Magick is considered in the context of this manifesto to describe any and all tools utilised by a practitioner to effect change in their internal or external reality via force of will, usually through non direct means. It can encompass popular self development skills such as meditation and neurolinguistic programming, as well as more traditional salt and summoning circle methodologies borrowed from the grimoire traditions mentioned previously. While an impassioned discussion of the many and varied techniques which could be considered to be magickal would be interesting, such scholarly discourse is outside the scope of this text. Focus is instead placed upon the underlying mechanics of cultural transmission through memetic theory and the Accelerationist concept of hyperstition as well as the role the individual practitioner plays in propagating ideas within the esoteric group mind.
Changing the nature of your reality in line with desire is not to be viewed as a special power derived from a supernatural source. It is not a divine ability, nor does it in actuality rely upon the existence of external beings to make things manifest. It is not prayer, nor should the trap of deferring ones will to fictional godforms be stumbled into as it is extremely difficult to escape from such a limiting conceptual cage once the bars are in place. Magickal currents are not actual flows of energy and instead describe the vast cultural and mythopoetic aggregation of ideas that form around a given topic. This creates an interesting situation wherein stories such as those presented in comic books and video games hold just as much weight as the ones scratched upon vellum in the museums of the world. Perhaps more, due to their immanence and memetic power within the cultural aggregate.
As a result the ongoing debate within occultism regarding the reality of said information entities becomes a moot point. Their status as living beings or otherwise in the material sense does not automatically remove their agency in the wider reality, as the sway they hold over the mental space that humanity also inhabits is equally as important. In a similar way, the Esoteric Accelerationist will treat all symbol systems as cultural glosses placed upon psychological triggers that were once found valuable by others. This viewpoint is heavily couched in the language and terminology used by writers such as Grant Morrison and Alan Moore, who not only place the aggregation of meaning around a given topic as the core of its importance but also champion the concept that creation in any form is the most fundamental of magickal acts.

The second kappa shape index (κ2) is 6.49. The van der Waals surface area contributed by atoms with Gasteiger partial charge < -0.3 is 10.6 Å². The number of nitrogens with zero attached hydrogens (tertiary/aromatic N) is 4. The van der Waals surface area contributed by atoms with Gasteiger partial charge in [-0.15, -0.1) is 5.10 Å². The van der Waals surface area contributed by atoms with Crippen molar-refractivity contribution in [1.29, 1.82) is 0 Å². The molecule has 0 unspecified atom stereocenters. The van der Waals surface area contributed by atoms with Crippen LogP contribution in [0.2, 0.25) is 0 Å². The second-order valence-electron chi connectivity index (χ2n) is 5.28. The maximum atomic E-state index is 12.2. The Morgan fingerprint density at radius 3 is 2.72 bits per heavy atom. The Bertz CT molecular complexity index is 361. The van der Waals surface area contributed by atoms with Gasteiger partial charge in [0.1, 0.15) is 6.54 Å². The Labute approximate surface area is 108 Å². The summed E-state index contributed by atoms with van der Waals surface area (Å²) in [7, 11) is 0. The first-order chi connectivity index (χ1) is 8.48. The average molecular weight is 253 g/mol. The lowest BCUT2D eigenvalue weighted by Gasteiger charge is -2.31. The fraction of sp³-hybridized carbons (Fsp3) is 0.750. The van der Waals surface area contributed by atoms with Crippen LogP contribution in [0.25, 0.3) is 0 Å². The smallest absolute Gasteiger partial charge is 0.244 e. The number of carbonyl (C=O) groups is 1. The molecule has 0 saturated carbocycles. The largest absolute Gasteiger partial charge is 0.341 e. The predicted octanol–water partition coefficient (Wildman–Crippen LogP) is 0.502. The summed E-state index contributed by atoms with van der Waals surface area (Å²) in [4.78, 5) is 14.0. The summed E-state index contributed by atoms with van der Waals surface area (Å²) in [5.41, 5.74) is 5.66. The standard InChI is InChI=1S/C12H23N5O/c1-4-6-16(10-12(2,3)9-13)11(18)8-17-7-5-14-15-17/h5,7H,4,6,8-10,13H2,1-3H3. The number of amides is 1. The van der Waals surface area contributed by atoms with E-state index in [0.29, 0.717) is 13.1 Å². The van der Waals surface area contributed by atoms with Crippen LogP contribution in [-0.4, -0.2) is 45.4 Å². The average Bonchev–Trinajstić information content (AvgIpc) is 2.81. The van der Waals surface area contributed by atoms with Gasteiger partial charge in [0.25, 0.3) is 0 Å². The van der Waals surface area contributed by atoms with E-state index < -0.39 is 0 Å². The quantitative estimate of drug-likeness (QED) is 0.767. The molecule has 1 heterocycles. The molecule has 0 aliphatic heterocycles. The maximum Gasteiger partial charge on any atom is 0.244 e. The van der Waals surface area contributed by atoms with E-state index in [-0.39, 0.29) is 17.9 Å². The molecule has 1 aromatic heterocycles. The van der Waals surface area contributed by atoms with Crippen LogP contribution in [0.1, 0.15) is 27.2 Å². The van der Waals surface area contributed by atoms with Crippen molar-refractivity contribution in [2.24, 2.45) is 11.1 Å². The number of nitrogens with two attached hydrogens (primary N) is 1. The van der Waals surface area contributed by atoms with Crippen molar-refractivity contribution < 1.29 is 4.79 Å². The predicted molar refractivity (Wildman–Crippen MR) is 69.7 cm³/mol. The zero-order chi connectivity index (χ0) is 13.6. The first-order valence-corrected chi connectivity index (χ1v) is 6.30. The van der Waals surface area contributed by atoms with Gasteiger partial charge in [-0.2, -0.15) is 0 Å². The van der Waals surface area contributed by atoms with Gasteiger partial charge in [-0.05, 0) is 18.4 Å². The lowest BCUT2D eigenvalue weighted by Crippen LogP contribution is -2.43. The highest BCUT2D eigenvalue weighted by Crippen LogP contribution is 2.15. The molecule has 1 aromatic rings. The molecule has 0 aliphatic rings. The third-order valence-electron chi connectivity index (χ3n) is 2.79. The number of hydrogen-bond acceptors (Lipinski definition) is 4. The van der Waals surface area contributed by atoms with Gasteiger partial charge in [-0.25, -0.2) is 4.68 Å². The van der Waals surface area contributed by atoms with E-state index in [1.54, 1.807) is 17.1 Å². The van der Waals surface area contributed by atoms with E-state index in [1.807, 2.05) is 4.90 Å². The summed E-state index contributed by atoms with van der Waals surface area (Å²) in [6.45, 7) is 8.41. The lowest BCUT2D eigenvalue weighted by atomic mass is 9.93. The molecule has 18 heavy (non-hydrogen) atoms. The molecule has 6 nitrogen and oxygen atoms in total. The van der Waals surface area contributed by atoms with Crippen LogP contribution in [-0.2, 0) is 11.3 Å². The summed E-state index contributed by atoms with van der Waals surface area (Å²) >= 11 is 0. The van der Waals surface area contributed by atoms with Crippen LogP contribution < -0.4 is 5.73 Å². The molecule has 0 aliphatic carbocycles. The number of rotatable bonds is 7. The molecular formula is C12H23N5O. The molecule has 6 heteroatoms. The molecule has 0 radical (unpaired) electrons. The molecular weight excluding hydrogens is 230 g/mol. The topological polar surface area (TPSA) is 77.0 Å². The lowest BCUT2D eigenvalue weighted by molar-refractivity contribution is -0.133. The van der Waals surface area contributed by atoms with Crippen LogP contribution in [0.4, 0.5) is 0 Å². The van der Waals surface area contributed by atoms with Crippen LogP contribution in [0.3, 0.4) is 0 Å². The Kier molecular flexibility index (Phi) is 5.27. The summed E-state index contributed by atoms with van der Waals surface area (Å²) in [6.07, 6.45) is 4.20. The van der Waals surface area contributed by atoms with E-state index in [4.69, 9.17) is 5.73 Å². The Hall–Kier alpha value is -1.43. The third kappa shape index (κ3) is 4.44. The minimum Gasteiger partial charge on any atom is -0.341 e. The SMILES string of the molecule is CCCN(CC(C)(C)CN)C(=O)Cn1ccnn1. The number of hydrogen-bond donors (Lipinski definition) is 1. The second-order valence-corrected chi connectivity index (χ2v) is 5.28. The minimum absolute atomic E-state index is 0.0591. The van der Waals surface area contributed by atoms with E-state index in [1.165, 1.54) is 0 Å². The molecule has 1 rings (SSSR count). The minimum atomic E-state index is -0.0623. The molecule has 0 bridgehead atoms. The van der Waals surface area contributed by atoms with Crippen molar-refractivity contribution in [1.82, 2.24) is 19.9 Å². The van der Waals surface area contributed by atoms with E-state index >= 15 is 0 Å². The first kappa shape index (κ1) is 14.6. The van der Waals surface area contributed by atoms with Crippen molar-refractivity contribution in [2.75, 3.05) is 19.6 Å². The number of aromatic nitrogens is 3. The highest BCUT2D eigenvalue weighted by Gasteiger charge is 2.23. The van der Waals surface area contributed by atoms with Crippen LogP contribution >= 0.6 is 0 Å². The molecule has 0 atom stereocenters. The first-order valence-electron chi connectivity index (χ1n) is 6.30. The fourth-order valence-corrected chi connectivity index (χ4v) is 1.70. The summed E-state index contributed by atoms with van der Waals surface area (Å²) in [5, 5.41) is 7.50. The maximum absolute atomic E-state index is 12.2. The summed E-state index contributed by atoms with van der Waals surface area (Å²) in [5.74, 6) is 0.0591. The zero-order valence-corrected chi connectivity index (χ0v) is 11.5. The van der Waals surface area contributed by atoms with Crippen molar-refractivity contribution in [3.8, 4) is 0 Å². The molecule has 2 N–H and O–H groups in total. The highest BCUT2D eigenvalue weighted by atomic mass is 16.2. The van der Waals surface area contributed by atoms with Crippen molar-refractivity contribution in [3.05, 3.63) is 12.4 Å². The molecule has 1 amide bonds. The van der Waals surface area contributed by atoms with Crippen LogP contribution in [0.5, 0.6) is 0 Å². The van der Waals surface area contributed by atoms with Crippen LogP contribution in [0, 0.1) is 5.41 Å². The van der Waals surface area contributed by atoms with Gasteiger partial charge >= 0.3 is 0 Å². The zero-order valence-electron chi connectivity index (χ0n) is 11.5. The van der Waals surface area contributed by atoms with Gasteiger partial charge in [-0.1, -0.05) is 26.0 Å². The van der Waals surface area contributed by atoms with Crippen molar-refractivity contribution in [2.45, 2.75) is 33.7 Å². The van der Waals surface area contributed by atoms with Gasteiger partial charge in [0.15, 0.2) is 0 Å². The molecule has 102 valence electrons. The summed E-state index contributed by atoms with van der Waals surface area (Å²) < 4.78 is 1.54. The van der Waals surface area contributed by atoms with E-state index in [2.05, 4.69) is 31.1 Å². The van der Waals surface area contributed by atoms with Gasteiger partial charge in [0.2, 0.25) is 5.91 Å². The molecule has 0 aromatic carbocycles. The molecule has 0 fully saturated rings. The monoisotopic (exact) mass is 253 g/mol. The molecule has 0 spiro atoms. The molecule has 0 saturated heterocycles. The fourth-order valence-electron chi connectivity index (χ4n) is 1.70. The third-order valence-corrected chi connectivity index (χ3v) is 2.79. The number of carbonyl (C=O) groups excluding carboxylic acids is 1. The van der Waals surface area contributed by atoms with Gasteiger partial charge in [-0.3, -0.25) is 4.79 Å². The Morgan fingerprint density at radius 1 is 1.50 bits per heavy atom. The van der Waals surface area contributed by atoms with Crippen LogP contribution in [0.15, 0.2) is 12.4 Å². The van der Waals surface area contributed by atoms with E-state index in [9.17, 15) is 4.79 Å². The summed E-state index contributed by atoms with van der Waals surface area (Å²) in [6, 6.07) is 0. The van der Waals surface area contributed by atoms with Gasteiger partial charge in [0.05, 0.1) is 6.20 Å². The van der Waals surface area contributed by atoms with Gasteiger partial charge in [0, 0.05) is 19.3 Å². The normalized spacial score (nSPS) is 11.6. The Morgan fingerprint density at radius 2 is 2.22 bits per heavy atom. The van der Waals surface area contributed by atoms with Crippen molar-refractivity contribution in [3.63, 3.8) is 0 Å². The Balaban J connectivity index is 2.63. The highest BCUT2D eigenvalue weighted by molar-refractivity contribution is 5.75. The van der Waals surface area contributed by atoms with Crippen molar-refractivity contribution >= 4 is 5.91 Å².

As beings who invest attention and meaning into the idea space that finds its most obvious expression through language, memetic theory is instrumental to the continued evolution of our culture. Memetics can be seen as the creation and dissemination of ideas through society in a similar manner to the spread of genes across a species, albeit through entertainment and glamour as opposed to sexual intercourse. These concepts are assimilated into the personality either over time or through witnessing one spectacular act, and colour the way the recipient views the world. As with the fittest and swiftest of alpha males in the animal kingdom, the more persuasive a host is, the more receptive others will be to their point of view. The rise of social media influencers attests to this obvious change of tone within our wider society.
The downside of this for magickians is the fact that very few of those who dabble in occultism could be considered social animals outside of their own kind. This actively inhibits the spread of esoterica into the wider population. An answer may lie with with embracing and indeed coopoting social media, however. Recent successes that certain Alt-Right groups have found when engaging in so-called meme warfare has proven this to be a viable method for effecting change on an interpersonal and, indeed, diasporic level. It is safe to accept with a fair degree of hindsight that Pepe the Frog, the cartoon character that saw much play on social media during the 2016 election in America, is at least partly responsible for President Donald Trump achieving such a high office.